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DVD Review: 20th Century Boys 2 – The Last Hero

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Legendary manga-ka Naoki Urasawa's 20th Century Boys has been quite the phenomenon. It started out as a series of over 20 volumes that hit the manga scene in 2000, and since then it has grown into a "blockbuster" movie franchise. In Japan the manga has come to a conclusion, but here in the States we're only up to sixth installment (with the seventh on the horizon). The film trilogy, however, is hitting much faster and today we're looking at the second part, The Last Hope.

20th Century Boys is about a Book of Prophecy made by a group of kids in the late '60s. One summer this group of friends gets together to create a scenario where a villain rises up to conquer the world and only a certain hero has the power to stop him. The kids thought up some pretty nasty things, and nearly thirty years later some of these events start to come true. A villain named Friend has stepped forward and has begun quoting the Book and setting things in motion to draw out the hero. The Book's main creator, Kenji, was thrust upon the world stage (along with the other people involved in the Book's production) by Friend and the first film followed his attempts to live up to the prophecy of being the hero.

For the sequel, 20th Century Boys 2 – The Last Hope, the plot jumps ahead by fifteen years after the New Years Eve incident. Without giving too many details away regarding the first film Friend overcame Kenji's efforts and succeeded in unleashing a terroristic act on Japan. Not only was he successful with that endeavor, but Friend also managed to make Kenji take the fall for his actions, labeling him a terrorist in the process. With his victor Friend essentially rises to power and pretty much rules the world, banishing his enemies to a prison known as Friend Land.

In this tumultuous time Kenji's niece, Kanna (Airi Taira), is pretty much the only person who believes her uncle was innocent of the crimes he's charged with. She holds that same rebellious sense of what's right and grows to fight Friend's plots whenever possible. This nature of hers, and her relation to Kenji, put her in the crosshairs and it would seem that Friend is plotting her assassination. The Last Hope introduces another Book of Prophecy that tells about a hero who would rise up, but be killed in the process and it would seem Kanna is supposed to fill that role.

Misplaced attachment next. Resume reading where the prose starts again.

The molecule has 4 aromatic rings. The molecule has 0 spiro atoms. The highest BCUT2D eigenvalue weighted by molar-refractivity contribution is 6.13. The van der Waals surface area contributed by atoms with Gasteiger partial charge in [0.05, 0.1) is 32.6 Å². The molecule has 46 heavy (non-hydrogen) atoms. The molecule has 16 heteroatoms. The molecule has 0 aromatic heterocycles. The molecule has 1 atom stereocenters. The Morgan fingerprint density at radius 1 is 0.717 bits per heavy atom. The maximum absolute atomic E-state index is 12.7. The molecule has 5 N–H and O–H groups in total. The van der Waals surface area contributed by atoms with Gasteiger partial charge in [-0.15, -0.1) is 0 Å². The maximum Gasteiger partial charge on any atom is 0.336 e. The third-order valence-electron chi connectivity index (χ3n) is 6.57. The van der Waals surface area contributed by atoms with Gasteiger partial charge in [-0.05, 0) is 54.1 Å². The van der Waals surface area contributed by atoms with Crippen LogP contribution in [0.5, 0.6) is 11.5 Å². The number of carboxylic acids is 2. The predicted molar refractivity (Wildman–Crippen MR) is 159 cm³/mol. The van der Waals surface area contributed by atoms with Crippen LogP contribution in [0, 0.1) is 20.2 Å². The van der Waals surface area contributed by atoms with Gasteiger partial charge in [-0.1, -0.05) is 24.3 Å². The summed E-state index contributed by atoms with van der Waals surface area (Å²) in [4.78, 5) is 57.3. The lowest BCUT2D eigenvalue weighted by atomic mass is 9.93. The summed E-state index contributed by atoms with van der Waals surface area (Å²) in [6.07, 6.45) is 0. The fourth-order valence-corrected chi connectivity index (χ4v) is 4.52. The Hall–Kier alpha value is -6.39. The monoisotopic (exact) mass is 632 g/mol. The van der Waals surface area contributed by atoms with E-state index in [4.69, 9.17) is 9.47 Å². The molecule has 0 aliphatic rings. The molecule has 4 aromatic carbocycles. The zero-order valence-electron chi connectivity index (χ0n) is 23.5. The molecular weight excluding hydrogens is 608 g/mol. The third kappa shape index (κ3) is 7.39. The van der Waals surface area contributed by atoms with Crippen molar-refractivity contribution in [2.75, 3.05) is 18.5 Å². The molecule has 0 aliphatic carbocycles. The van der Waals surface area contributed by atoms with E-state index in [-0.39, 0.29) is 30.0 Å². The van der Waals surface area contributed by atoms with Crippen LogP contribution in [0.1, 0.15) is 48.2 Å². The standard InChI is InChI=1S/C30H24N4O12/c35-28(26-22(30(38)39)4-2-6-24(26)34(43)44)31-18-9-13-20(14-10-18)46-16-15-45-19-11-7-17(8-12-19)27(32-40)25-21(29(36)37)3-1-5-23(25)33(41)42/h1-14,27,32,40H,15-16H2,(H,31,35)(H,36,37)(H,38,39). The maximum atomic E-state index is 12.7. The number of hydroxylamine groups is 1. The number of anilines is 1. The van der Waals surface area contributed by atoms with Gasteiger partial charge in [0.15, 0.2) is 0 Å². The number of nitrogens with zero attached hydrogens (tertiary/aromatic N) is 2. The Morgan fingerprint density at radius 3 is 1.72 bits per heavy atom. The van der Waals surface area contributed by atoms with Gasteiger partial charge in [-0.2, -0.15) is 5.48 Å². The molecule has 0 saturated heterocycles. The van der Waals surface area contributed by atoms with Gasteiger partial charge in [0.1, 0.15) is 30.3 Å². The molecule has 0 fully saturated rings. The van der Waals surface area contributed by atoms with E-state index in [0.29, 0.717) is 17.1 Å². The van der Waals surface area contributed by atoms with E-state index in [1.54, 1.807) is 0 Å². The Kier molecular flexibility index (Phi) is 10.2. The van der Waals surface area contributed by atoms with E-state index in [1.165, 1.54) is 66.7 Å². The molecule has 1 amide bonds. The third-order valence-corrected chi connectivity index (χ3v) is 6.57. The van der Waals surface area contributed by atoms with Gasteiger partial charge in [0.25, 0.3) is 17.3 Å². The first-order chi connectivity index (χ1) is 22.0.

Some familiar faces, like Otcho (Etsushi Toyokawa), break out of Friend's prison to come to Kanna's aid, however, and all is not lost it would seem. There's still quite a fight that has to be put up in order to survive Friend's latest plot, and to be quite fair this film handles the content quite well. Some astounding action sequences and strong pieces of dialogue take the center stage in some outstanding ways. Unfortunately not everything is smooth sailing.

One thing that stands out for both the good and wrong reasons is the acting. Some performers hit it out of the park, like Taira and Toyokawa, but the second-tier character actors just ham it up. This makes the film a bizarre mix of greatly acted lines, followed by B-movie material. Then again some of that could be reflective of the script since there's just too much material from the manga to be put into 140 minutes (the first film was comprised over volumes 1 through 5, while The Last Hope tackles 6 through 15). Pieces of the plot don't gel quite as well as others and the story feels paced awkwardly, as though it were edited to its bare bones. That's to be expected somewhat, and most of what's here borders on what one could call epic.

20th Century Boys 2: The Last Hope is presented on DVD with a 1.85:1 anamorphic widescreen aspect ratio. The picture quality is good, though on par with the original release in the sense that there are good and bad elements. Black levels don't offer a lot of depth, some compression pops up, and there's light grain in quite a few scenes. The rest of the film is gorgeous and, I dare say, visionary. It's a testament to Urasawa's original designs that many of the film's best scenes truly stand out.

Also similar to the first movie, the audio package here comes with Japanese language and English subtitles only. The film is presented with 5.1 and 2.0 Dolby Digital tracks and sounds very good all around. The dialogue is relatively flat, but some pieces of action and music offer some nice directionality. If you're looking for a clean sounding track, and not an explosive sense of immersion, you won't be disappointed.

20th Century Boys 2: The Last Hero successfully follows up the original film in many ways. It presents a compelling story with fantastical elements and some scenes that are truly memorable. With that being said it's an unbalanced affair with some of the script feeling rushed and some elements standing out more than others. In the end if you're coming to 20th Century Boys you should know it's an investment. This film means so much more if you've seen the first, and I’m sure the same will be said for the final part of the trilogy. Manga may be the better format for this franchise, but the live-action entries are definitely worth checking out.

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